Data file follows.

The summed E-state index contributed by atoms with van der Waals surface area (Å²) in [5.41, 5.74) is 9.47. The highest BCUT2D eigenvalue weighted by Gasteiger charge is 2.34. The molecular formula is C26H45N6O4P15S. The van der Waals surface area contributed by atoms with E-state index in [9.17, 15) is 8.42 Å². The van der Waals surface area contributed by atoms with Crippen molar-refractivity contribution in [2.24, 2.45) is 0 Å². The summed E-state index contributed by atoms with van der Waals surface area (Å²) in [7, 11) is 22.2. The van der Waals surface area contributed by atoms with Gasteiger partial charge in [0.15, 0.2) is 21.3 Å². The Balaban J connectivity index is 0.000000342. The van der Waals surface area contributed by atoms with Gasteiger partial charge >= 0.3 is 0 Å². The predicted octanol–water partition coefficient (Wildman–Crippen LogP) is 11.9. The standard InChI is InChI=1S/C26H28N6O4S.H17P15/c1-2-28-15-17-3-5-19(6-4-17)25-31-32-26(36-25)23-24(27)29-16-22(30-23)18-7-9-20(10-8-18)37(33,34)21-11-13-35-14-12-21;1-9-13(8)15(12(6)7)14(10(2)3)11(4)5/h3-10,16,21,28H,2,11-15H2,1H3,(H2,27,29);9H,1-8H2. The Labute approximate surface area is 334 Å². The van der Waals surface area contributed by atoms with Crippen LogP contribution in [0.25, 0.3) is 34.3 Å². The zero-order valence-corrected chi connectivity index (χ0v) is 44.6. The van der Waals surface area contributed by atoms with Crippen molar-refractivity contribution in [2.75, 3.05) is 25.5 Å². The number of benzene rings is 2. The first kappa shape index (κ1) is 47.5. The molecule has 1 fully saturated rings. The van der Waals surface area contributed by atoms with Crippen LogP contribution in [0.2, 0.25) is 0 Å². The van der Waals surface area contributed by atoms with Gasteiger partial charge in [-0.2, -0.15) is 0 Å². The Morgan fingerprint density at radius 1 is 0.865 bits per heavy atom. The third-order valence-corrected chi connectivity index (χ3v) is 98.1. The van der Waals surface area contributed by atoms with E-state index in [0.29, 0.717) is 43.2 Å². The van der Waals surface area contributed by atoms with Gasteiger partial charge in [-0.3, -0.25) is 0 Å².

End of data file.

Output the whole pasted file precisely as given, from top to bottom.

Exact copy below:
The summed E-state index contributed by atoms with van der Waals surface area (Å²) in [5.41, 5.74) is 9.47. The highest BCUT2D eigenvalue weighted by Gasteiger charge is 2.34. The molecular formula is C26H45N6O4P15S. The van der Waals surface area contributed by atoms with E-state index in [9.17, 15) is 8.42 Å². The van der Waals surface area contributed by atoms with Crippen molar-refractivity contribution in [2.24, 2.45) is 0 Å². The summed E-state index contributed by atoms with van der Waals surface area (Å²) in [7, 11) is 22.2. The van der Waals surface area contributed by atoms with Gasteiger partial charge in [0.15, 0.2) is 21.3 Å². The Balaban J connectivity index is 0.000000342. The van der Waals surface area contributed by atoms with Gasteiger partial charge >= 0.3 is 0 Å². The predicted octanol–water partition coefficient (Wildman–Crippen LogP) is 11.9. The standard InChI is InChI=1S/C26H28N6O4S.H17P15/c1-2-28-15-17-3-5-19(6-4-17)25-31-32-26(36-25)23-24(27)29-16-22(30-23)18-7-9-20(10-8-18)37(33,34)21-11-13-35-14-12-21;1-9-13(8)15(12(6)7)14(10(2)3)11(4)5/h3-10,16,21,28H,2,11-15H2,1H3,(H2,27,29);9H,1-8H2. The Labute approximate surface area is 334 Å². The van der Waals surface area contributed by atoms with Crippen LogP contribution in [0.25, 0.3) is 34.3 Å². The zero-order valence-corrected chi connectivity index (χ0v) is 44.6. The van der Waals surface area contributed by atoms with Crippen molar-refractivity contribution in [2.75, 3.05) is 25.5 Å². The number of benzene rings is 2. The first kappa shape index (κ1) is 47.5. The molecule has 1 fully saturated rings. The van der Waals surface area contributed by atoms with Crippen LogP contribution in [0.2, 0.25) is 0 Å². The van der Waals surface area contributed by atoms with Gasteiger partial charge in [-0.2, -0.15) is 0 Å². The Morgan fingerprint density at radius 1 is 0.865 bits per heavy atom. The third-order valence-corrected chi connectivity index (χ3v) is 98.1. The van der Waals surface area contributed by atoms with E-state index in [0.29, 0.717) is 43.2 Å². The van der Waals surface area contributed by atoms with Gasteiger partial charge in [-0.3, -0.25) is 0 Å².